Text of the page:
$$R_\mathrm{TV}(O) =\sum_{i=1}^{N}\left(\left| \frac{dI_i(O)}{dx}\right|+\left|\frac{dI_i(O)}{dy}\right|\right)$$
$$R_\mathrm{TC}(O) =\sum_{i=1}^{N}\left(\left| \frac{d^2I_i(O)}{dx^2}\right|+\left|\frac{d^2I_i(O)}{dy^2}\right|\right)$$
where as before $N$ is the total number of pixels.

This image regularisation can be considered alongside a measure of how well the reconstructed image accounts for the measured $M$ data values. For Gaussian noise this is characterised by the average of the square of the difference between the measured and predicted signals, $\chi ^2/M$, to create a cost function, $C$, for the image reconstruction.

$$C =\frac{\chi ^2}{M} (O)+\lambda R(O)$$
The quantity $\lambda$ sets the balance of the reconstruction between satisfying the data or the prior (captured in the regularisation function) and is typically set at a level such that, when optimised, we have $\chi ^2/M \approx 1$, ensuring that the reconstruction is the one which most satisfies the prior while still being statistically compatible with the data. As introduced above, if an image is reconstructed using the approach embodied in Eq. (1), the algorithm can be applied to cases for both $M>N$ (number of measurements exceed number of pixels) or even $M<N$ (number of measurements less than number of pixels). When $M>N$ the regularisation process is an example of denoising, when $M<N$ it is an implementation of compressed sensing [76].

The literature around compressed sensing is extensive, not just for single-pixel cameras but more widely to high-dimensional measurement systems in general. Having established a cost function upon which to optimise the reconstruction there are further subtleties as to the statistical properties of the various regularisation functions. Assuming that the regularisation term is based on the sum of many terms, e.g. the coefficients of the image spatial frequencies, one can combine these coefficients into a single number, $R$, in various ways. Most obvious is to calculate the sum of the squares, $l_2$, of the individual coefficients, and a minimisation of this term will tend to suppress the large coefficients. However, real images of natural scenes often have a few dominant spatial frequencies and a better goal is to promote a sparsity in the spatial frequencies. To this end a more powerful regularisation is to calculate the sum of the moduli of the coefficients, $l_1$ [2,4]. The details behind this sophistication is beyond the scope of this article but it is worth flagging how different statistical measures yield reconstructed or denoised images with different characteristics. There is no universal optimum measure, but rather the regularisation term should be chosen that best reflects the image type. If an $l_1$ regularisation is to be used then it is essential to undertake this regularisation in a basis in which the typical image can be described by the smallest number of non zero coefficients (i.e. a basis in which the typical images are sparse) - which for natural scenes is often the wavelet basis.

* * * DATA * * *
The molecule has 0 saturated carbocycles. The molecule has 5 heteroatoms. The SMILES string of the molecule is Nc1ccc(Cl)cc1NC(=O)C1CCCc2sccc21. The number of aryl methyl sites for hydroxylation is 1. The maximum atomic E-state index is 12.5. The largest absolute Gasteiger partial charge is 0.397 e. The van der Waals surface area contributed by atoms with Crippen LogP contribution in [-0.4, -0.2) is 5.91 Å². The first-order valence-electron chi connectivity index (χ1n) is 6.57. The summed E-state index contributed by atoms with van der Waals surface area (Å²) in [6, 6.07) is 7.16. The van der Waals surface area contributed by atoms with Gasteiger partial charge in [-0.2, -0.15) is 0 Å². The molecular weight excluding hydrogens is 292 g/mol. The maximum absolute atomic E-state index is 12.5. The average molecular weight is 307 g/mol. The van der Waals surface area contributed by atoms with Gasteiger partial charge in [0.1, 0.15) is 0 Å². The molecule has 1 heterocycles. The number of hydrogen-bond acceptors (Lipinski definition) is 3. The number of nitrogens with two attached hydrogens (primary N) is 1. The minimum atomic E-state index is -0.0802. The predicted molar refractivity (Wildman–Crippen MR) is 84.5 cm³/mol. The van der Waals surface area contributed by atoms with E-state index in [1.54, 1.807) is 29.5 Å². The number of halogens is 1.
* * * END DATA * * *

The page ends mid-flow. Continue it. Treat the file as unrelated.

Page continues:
8. Machine learning

The machine learning approach to single-pixel imaging is a newer development than many of the other single-pixel associated techniques. The approach uses deep learning in the form of a convolutional neural network (CNN) to perform the reconstruction of an image based on fewer measurements than would be required for the orthogonal sampling methods or the traditional ghost imaging techniques. The CNN exploits the development in the speed of calculations performed by graphics processor units (GPUs) to allow higher computation rates than are available on conventional computer processors. These CNNs have so far brought about breakthroughs in processing images, object identification, language processing and medical diagnosis [77,78].

An application of CNNs developed by many groups has been to make reconstructions of an image from random patterns [7981]. This computational GI using a CNN has produced equivalent results to a regulariser method (as discussed in section 7). Sampling with random patterns is much less efficient than with a structured imaging basis. However, deep learning has allowed the sampling basis itself to be constructed to be most efficient to sample a scene. If we are able to construct the most efficient basis then efficient imaging can be made with a minimal number of measurements. This development of a sampling basis was shown by Higham et al. [23], for a $128\times 128$ image the number of samples was made to be 666 demonstrating a 4% compression in the sampling to reconstruct 2D images at video rates. The training of the CNN produces the sampling basis (pattern set) and also the reconstruction algorithm in the form of a trained neural network, results are shown in Fig. 6. This development of a custom basis was later used to produce 3D images of a scene [33], where the deep-learned patterns were projected onto a scene and the depth image was recovered. Similar to the scheme described in section 6.2 and illustrated in Fig. 3, a pulsed laser illuminated a DMD which was used to structure the light and (using photon-counting timing electronics) a time-of-flight measurement was made to collect the depth map of the scene.